The objectives of a for cards will be achieved to the greatest extent possible through the use of open and free standards available to all parties within the card payment value chain. The carries out a card standardisation programme designed to achieve a consistent customer experience, high levels of security and optimum process efficiency throughout the cards market. In 2009, the promoted the creation of the Cards Stakeholders Group (CSG) together with representatives of five sectors also active in the cards domain including retailers, vendors - such as manufacturers of card payment devices and related IT systems -, processors, card schemes and banks. The CSG develops the Cards Standardisation Volume - Book of Requirements. The Cards Standardisation Volume defines the functional and security standards requirements needed to achieve interoperability based on open and free standards within the cards market.
Also in December 2009, the ECOFIN requested in its conclusions on that industry sets the conditions for further standardisation in the area of cards. The ECB / Eurosystem recommends in its Seventh Progress Report on that all new cards should, by default, be issued as chip-only cards from 2012 onwards.
The would welcome a communication on the status of the investigation launched by DG Competition against the in 2008, citing the fact that the SCF recognises the EMV standard for -wide acceptance of payment cards. DG Competition communicated to the already in 2008 that it would clarify its position as regards the EMV standard. In the view of the , clarification of the position of DG Competition as regards standardisation in the area of cards in general and the EMV standard in particular is required.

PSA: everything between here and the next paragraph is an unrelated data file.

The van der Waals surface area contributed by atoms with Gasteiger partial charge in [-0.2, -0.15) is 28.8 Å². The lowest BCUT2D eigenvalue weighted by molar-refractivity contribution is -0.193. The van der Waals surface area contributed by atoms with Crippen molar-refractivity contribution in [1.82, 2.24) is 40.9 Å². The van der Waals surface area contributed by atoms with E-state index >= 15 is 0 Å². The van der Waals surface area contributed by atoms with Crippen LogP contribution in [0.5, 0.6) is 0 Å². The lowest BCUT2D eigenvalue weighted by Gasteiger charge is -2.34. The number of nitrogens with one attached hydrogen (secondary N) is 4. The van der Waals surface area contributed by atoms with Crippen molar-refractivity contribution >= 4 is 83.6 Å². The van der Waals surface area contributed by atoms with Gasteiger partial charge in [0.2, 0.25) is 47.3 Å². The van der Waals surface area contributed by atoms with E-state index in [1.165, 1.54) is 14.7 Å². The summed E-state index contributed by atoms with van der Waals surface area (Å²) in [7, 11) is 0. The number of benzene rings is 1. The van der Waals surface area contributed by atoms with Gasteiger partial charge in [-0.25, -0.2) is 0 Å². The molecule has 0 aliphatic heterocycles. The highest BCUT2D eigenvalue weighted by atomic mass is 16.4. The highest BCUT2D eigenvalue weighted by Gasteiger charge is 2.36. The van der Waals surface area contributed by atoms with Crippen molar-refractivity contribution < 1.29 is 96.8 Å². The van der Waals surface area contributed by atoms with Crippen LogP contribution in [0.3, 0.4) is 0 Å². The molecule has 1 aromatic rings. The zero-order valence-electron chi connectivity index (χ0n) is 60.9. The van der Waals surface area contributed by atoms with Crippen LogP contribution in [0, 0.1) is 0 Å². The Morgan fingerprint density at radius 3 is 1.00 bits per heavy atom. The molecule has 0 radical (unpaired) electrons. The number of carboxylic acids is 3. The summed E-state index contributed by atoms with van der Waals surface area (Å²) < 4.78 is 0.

Migration to the Credit Transfer ( ) and Direct Debit ( ) Schemes developed by the at the request of European authorities
In December 2009, the ECOFIN further considered that establishing definitive end dates for migration to the and Schemes developed by the - at the request of European authorities - would ensure that the substantial benefits of are rapidly achieved. In March 2009 and March 2010, the European Parliament called on the European Commission "to set a clear, appropriate and binding end date, which should be no later than 31 December 2012, for migrating to instruments, after which all payments in euro must be made using the standards". At its inaugural meeting in June 2010, the Council endorsed a formal declaration stressing its "strong support for the establishment of end date(s) for migration to Credit Transfers and Direct Debits by means of legislation at level". The Seventh Progress Report on of the ECB / Eurosystem states that the "Eurosystem expects and to become the credit transfer and direct debit schemes used for euro payments in the . After the migration end date, they will have replaced national legacy credit transfer and direct debit schemes for euro payments."
In December 2010, the European Commission tabled the proposal for a Regulation establishing technical requirements for credit transfers and direct debits in euros. This legislative initiative is commonly referred to as the forthcoming Regulation.